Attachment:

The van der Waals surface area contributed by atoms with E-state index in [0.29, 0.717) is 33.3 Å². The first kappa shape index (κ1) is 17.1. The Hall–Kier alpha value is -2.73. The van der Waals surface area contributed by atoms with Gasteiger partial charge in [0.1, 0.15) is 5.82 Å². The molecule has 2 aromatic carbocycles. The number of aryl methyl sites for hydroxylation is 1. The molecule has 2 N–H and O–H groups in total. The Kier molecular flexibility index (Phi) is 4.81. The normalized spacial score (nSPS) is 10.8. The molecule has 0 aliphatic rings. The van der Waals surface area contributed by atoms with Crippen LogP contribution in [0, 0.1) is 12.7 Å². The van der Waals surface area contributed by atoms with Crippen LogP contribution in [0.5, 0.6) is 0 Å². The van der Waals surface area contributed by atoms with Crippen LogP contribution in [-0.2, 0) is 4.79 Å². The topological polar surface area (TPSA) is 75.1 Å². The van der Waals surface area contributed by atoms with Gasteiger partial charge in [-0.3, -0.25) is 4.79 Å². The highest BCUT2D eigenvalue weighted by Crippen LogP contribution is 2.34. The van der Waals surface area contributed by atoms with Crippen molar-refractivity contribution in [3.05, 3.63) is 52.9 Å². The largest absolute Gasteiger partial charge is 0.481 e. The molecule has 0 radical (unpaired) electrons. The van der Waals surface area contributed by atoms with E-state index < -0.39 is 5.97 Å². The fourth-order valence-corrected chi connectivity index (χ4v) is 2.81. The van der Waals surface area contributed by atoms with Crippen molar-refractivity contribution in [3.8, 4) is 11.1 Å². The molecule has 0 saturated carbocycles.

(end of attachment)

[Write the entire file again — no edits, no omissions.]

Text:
The van der Waals surface area contributed by atoms with E-state index in [0.29, 0.717) is 33.3 Å². The first kappa shape index (κ1) is 17.1. The Hall–Kier alpha value is -2.73. The van der Waals surface area contributed by atoms with Gasteiger partial charge in [0.1, 0.15) is 5.82 Å². The molecule has 2 aromatic carbocycles. The number of aryl methyl sites for hydroxylation is 1. The molecule has 2 N–H and O–H groups in total. The Kier molecular flexibility index (Phi) is 4.81. The normalized spacial score (nSPS) is 10.8. The molecule has 0 aliphatic rings. The van der Waals surface area contributed by atoms with Crippen LogP contribution in [0, 0.1) is 12.7 Å². The van der Waals surface area contributed by atoms with Crippen LogP contribution in [0.5, 0.6) is 0 Å². The van der Waals surface area contributed by atoms with Crippen LogP contribution in [-0.2, 0) is 4.79 Å². The topological polar surface area (TPSA) is 75.1 Å². The van der Waals surface area contributed by atoms with Gasteiger partial charge in [-0.3, -0.25) is 4.79 Å². The highest BCUT2D eigenvalue weighted by Crippen LogP contribution is 2.34. The van der Waals surface area contributed by atoms with Crippen molar-refractivity contribution in [3.05, 3.63) is 52.9 Å². The largest absolute Gasteiger partial charge is 0.481 e. The molecule has 0 radical (unpaired) electrons. The van der Waals surface area contributed by atoms with E-state index < -0.39 is 5.97 Å². The fourth-order valence-corrected chi connectivity index (χ4v) is 2.81. The van der Waals surface area contributed by atoms with Crippen molar-refractivity contribution in [3.8, 4) is 11.1 Å². The molecule has 0 saturated carbocycles.